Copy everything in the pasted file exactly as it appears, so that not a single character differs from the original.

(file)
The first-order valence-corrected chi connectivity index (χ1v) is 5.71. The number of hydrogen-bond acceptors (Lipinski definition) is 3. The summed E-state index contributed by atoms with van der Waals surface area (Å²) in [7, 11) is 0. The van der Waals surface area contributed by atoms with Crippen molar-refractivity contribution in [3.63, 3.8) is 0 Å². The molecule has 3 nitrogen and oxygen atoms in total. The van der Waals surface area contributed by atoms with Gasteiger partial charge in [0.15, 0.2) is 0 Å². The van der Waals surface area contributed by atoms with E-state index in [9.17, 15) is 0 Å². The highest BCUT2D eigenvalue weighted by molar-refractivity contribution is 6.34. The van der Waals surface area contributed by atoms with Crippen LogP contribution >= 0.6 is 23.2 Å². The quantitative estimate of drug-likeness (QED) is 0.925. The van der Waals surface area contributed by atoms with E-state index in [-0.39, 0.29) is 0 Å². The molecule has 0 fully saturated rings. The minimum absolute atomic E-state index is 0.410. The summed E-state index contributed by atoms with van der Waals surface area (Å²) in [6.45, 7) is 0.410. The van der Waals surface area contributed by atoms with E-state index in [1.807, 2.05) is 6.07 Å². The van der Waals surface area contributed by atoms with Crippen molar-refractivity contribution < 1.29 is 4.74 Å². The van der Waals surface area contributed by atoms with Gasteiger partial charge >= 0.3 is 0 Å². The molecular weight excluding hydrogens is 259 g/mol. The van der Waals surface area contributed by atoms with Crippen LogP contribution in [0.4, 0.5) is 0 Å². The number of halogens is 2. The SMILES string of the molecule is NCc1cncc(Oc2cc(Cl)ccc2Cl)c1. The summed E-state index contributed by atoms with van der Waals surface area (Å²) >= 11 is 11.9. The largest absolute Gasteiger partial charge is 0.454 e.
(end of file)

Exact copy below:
The first-order valence-corrected chi connectivity index (χ1v) is 5.71. The number of hydrogen-bond acceptors (Lipinski definition) is 3. The summed E-state index contributed by atoms with van der Waals surface area (Å²) in [7, 11) is 0. The van der Waals surface area contributed by atoms with Crippen molar-refractivity contribution in [3.63, 3.8) is 0 Å². The molecule has 3 nitrogen and oxygen atoms in total. The van der Waals surface area contributed by atoms with Gasteiger partial charge in [0.15, 0.2) is 0 Å². The van der Waals surface area contributed by atoms with E-state index in [9.17, 15) is 0 Å². The highest BCUT2D eigenvalue weighted by molar-refractivity contribution is 6.34. The van der Waals surface area contributed by atoms with Crippen LogP contribution >= 0.6 is 23.2 Å². The quantitative estimate of drug-likeness (QED) is 0.925. The van der Waals surface area contributed by atoms with E-state index in [-0.39, 0.29) is 0 Å². The molecule has 0 fully saturated rings. The minimum absolute atomic E-state index is 0.410. The summed E-state index contributed by atoms with van der Waals surface area (Å²) in [6.45, 7) is 0.410. The van der Waals surface area contributed by atoms with E-state index in [1.807, 2.05) is 6.07 Å². The van der Waals surface area contributed by atoms with Crippen molar-refractivity contribution < 1.29 is 4.74 Å². The van der Waals surface area contributed by atoms with Gasteiger partial charge >= 0.3 is 0 Å². The molecular weight excluding hydrogens is 259 g/mol. The van der Waals surface area contributed by atoms with Crippen LogP contribution in [0.4, 0.5) is 0 Å². The number of halogens is 2. The SMILES string of the molecule is NCc1cncc(Oc2cc(Cl)ccc2Cl)c1. The summed E-state index contributed by atoms with van der Waals surface area (Å²) >= 11 is 11.9. The largest absolute Gasteiger partial charge is 0.454 e.